They reminded me of the bankers and traders at Continental Illinois National Bank in their ornate offices with huge mahogany desks and fireplaces.  They looked with disdain on the people in the backrooms who worked at metal desks and processed their paperwork and securities.

Disdain for industry among the elites and masses eventually turned into animosity. Manufacturing plants and power plants became something to hate and fear.  After all, they brought pollution and cancer and melted the polar icecaps.  The experts said so. 

As an example of the animosity, several years ago a middle-class neighborhood in Phoenix fought the building of an electronics plant.  They didn’t want a high-wage plant but were okay with convenience stores on every corner, where their sons and daughters could work for minimum wage, after meeting the principal hiring qualification of having grotesque tattoos. 

No doubt, many of the “Occupy” demonstrators have the same animosity.  Many Tea Partiers probably do, too.

Twenty years after entering the world of work, I was ready to leave it.  In fact, I did leave it.  Walking away from a six-figure job and profession, I wrote a management book on the causes and cures of bureaucracy and was fortunate to have it published by a mainstream publisher.  I walked away because in those two decades, the regulatory state had grown so much that the preponderance of my working day had shifted from making companies more efficient and productive to administering government-required red tape.  At the same time, I had organized and led a large and influential community-action group to fight the overreach of a federal agency.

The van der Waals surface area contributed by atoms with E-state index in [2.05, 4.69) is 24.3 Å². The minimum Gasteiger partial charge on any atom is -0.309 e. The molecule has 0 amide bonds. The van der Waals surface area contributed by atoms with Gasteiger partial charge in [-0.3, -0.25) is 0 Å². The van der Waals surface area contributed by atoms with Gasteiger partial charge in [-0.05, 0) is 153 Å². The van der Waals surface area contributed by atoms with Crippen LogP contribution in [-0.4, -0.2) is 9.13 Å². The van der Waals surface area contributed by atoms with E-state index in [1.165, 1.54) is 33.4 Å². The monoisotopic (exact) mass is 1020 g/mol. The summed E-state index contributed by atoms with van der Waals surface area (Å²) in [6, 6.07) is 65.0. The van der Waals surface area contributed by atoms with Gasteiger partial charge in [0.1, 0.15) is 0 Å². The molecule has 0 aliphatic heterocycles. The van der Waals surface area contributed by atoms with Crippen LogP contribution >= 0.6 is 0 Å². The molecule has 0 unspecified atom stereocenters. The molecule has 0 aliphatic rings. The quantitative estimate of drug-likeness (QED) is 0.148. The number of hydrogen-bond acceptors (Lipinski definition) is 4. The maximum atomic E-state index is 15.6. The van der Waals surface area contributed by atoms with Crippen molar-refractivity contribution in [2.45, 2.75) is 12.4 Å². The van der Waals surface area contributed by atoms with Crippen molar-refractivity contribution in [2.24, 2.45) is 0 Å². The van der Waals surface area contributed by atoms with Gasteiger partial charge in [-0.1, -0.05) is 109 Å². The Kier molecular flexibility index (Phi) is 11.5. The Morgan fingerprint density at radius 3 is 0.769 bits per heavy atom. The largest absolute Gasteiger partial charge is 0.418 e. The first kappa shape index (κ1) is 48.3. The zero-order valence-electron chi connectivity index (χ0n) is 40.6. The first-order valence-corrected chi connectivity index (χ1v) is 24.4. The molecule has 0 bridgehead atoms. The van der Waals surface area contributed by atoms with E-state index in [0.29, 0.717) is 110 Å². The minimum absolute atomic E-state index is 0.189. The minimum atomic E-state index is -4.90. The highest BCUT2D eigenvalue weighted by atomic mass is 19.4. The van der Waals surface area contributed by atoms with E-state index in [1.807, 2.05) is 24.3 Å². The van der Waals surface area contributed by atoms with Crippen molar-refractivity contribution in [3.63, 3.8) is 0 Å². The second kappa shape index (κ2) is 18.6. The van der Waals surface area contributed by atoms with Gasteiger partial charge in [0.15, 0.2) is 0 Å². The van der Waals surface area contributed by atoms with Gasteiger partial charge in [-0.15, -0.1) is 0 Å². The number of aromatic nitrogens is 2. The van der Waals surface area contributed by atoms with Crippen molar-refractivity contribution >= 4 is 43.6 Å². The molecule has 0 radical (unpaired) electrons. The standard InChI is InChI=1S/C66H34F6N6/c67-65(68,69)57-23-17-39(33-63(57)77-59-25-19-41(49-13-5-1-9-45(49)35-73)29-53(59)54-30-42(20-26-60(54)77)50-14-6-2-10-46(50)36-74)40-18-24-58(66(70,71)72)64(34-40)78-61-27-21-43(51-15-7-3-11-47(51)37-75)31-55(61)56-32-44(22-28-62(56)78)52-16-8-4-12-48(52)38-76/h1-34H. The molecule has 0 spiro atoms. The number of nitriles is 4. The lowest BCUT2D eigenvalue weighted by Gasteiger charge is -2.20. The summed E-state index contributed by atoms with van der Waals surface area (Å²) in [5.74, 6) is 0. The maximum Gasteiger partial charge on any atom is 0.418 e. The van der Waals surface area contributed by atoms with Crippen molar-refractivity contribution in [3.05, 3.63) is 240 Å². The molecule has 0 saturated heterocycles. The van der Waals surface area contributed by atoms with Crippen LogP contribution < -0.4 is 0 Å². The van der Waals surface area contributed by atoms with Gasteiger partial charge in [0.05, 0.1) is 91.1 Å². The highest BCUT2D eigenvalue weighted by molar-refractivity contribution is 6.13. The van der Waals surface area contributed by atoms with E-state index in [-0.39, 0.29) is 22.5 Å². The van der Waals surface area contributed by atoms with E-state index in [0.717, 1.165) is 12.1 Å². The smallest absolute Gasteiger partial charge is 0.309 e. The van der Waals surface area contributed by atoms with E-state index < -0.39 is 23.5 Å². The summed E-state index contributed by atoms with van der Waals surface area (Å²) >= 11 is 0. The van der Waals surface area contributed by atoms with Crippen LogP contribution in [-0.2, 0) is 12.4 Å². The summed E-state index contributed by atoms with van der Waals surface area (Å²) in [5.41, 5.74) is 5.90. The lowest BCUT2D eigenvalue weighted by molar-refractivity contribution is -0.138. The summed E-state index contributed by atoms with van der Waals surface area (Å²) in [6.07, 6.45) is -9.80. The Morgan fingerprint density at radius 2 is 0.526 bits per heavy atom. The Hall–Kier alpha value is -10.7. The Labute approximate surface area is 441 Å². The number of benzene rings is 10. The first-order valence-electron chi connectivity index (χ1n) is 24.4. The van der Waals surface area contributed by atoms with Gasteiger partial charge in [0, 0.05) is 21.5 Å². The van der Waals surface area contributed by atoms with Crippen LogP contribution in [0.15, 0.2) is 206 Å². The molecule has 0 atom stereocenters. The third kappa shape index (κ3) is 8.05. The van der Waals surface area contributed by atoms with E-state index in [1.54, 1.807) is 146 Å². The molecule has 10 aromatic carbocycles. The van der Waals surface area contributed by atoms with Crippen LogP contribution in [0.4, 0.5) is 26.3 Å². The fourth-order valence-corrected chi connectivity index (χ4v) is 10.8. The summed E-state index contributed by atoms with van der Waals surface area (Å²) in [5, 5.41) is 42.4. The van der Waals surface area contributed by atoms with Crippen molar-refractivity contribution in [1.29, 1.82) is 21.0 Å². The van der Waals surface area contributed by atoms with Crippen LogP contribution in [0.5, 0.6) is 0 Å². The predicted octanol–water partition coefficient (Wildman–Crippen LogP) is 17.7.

One of the triggers for my decision to walk away was a conference I had attended in Washington, D.C. at a swank hotel.  The conference was about new OSHA regulations and was conducted by former high-ranking apparatchiks at the Occupational Safety and Health Administration who had written the new regulations.  They had become consultants who charged high fees to help companies comply with the abstruse regulations.  In other words, their incentive while at OSHA was to make the regulations as burdensome and complex as possible, thus ensuring that they could make a lot of money as consultants later. 

The same growth in numbers and complexity was happening with labor laws, discrimination laws, and laws governing employee benefits.  As a result, the human resources profession, which used to focus on employing, motivating and retaining employees, turned into a de facto agency of the federal government.  Self-serving human resources managers used the regulatory state to build corporate empires and to feather their own nests.  Simultaneously, the least capable employees in companies used the regulatory state to extort their employers with phony claims of discrimination.

In 1995, an article of mine published by the Wall Street Journal detailed the massive costs of just this one aspect of the regulatory state.  Tellingly, the president of the Society for Human Resource Management called to lambaste me for writing the piece. 

It’s the same story in just about every profession nowadays.  Whether Democrat or Republican, liberal or conservative, millions of Americans are dependent on the regulatory state for their livelihood.  They rail against big government while benefiting financially from big government.  Then, after their host inevitably becomes insolvent from being sucked dry, they will be the first to take to the streets to demand fairness and justice. 

To summarize, it’s just not bankers who are greedy and in bed with government. 
As I said, they won’t like the ugly truth. 

Mencken’s Ghost is the nom de plume of an Arizona writer who can be reached at